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Pick Your Profit Pool
Winning at the Dog Track
by Bill McBride

At the greyhound track bettors usually have as many as 12–14 wagering pools to select from. Along with the usual win, place, and show pools will be the “semi-exotic” wagers, such as daily doubles, perfecta/exactas, and quinielas. And, at most tracks more elaborate wagers will also be available, such as the trifecta, superfecta, pick 3, pick 6, double quiniela, tri/super, etc. (One wonders which track will first offer the octafecta, in which the finish order of all eight dogs must be selected!)

Why are so many different types of wagers offered? Clearly, it’s because the track wants to offer the fans as many ways to wager as possible, to create the largest possible handle. The track, deducting a percentage of from 18–25% from each dollar wagered, is more than happy to provide a wager to fit every fan’s wish! Furthermore, track owners delight when the more exotic pools provide really impressive multi-thousand dollar pay-offs, creating great publicity for the track! (If you think those really big pay-offs hurt the track, or are truly “generous,” you don’t understand pari-mutuel wagering!)

In previous articles we’ve talked about statistical handicapping techniques, how to apply this to the situational aspect of race prediction, and how to fit your wagering approach to your handicapping skill level. To regularly walk away from the dog track with a profit you need to develop the ability to select the correct pool(s) to wager into. There are few pat answers. First, forget the show pool, there’s no profit to be made there at any track. Likewise, the place pool is an unwise wager, except perhaps when wagering on simulcast in Nevada, where greyhound wagering is not co-mingled, and your wagers do not “dilute” the pay-off odds. A few experts claim that a potential profit can be made in the win pool, but this is only true if the bettor selects only certain types of races on which to wager—perhaps a ratio of 2 or 3 races out of a 15 race card. Across the board, mutuel favorites and “expert’s” selections only win about 25–29% of the time. That’s the nature of dog racing. A good handicapper might find a certain grade, at a certain track, in which he or she might pick the winner as much as 33–38% of the time, but even then it’s difficult to build a profit betting only to win.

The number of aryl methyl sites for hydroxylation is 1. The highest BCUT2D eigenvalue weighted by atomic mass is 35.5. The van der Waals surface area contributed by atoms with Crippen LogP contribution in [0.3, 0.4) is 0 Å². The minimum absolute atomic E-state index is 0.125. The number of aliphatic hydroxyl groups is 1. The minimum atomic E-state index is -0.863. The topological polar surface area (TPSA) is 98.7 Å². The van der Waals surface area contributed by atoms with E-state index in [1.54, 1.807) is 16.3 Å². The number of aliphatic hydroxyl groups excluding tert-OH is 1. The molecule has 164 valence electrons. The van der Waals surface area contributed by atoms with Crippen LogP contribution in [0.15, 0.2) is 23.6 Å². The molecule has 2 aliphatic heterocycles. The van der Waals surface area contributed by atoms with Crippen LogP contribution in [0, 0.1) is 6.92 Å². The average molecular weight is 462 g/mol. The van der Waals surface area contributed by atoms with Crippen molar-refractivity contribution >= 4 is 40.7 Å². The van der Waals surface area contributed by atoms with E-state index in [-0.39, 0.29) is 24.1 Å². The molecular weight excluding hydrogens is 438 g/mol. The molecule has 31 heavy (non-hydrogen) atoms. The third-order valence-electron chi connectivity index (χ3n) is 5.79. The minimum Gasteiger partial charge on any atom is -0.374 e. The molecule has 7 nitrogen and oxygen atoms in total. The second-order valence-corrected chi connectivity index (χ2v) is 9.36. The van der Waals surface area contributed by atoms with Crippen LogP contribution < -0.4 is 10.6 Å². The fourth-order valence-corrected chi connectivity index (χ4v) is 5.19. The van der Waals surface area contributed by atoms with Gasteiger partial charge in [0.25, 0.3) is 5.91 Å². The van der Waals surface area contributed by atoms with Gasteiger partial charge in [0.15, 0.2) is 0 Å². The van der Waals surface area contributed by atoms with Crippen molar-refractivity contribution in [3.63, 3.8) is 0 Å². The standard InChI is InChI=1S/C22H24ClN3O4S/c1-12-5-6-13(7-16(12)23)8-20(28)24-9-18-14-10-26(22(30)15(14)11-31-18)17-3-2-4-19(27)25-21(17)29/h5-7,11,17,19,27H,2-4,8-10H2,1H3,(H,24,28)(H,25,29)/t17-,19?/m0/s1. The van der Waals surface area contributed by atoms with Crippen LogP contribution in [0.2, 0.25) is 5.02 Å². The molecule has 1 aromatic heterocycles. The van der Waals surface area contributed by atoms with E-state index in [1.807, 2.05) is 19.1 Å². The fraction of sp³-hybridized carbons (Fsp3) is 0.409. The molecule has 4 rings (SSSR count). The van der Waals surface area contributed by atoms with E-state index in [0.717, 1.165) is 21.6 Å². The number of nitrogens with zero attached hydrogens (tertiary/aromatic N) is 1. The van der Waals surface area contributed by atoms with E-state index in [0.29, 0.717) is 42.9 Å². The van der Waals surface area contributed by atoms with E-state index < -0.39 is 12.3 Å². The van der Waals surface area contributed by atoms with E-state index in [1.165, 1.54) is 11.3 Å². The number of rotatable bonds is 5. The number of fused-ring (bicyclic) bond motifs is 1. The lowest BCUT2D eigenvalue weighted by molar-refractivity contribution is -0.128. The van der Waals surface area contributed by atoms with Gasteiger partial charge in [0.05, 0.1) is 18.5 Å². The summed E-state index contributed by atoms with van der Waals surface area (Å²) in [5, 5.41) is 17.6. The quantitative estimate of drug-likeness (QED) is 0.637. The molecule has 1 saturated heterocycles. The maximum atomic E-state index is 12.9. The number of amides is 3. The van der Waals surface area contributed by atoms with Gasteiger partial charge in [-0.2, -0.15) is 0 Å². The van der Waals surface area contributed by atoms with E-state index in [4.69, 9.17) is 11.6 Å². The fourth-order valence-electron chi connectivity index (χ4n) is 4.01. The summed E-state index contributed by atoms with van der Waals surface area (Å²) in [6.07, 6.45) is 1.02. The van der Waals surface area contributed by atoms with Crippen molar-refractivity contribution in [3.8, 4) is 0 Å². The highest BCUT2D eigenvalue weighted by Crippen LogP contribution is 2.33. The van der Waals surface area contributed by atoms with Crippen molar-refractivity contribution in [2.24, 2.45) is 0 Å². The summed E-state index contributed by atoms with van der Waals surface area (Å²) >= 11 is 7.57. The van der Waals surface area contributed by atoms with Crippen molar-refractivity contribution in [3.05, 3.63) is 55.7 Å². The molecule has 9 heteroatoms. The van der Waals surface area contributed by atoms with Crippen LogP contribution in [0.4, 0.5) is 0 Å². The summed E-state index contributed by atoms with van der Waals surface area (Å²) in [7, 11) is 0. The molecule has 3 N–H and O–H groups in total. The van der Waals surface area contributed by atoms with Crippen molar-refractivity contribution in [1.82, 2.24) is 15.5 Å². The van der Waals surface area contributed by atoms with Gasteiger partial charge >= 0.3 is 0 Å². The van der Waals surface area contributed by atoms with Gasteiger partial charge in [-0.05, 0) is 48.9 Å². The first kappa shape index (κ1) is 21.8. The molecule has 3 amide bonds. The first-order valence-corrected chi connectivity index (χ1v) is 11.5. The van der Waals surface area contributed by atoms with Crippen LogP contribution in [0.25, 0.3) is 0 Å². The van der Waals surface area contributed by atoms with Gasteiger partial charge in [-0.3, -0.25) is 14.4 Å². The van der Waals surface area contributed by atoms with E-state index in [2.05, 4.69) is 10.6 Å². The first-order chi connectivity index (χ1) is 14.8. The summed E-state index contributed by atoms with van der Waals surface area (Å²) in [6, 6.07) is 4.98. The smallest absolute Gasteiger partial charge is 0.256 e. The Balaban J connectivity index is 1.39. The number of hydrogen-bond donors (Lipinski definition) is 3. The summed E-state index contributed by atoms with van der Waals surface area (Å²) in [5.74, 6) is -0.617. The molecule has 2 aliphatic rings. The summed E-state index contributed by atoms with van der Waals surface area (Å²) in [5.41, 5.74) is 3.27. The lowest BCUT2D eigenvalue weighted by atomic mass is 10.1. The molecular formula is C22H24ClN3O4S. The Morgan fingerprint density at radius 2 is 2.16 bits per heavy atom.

Your approach must be tailored to two factors: the level of your handicapping success, (based on your historical results), and your observation of how your fellow fans are wagering into which pools. (You’re betting against them, of course, not against the track or the dog owners!) Be advised that larger pools do not automatically result in larger individual pay-offs. What you are looking for are those pools in which a larger percentage of inept handicappers and casual fans have wagered, thusly diluting the “intelligence” level of your rivals. At the same time, your choice of potentially profitable pools must be based on your own historical handicapping expertise, grade-by-grade, course-by-course, and track-by-track.

Pools such as the superfecta, twin-tri, tri-super, etc. require a good deal of capital to engineer a winning approach. Be aware that the vast majority of professional handicappers tend to garner their best returns from the perfecta/exacta and trifecta pools.

This story was first published in the Winter 2002-2003 issue of Gambling Times Magazine.

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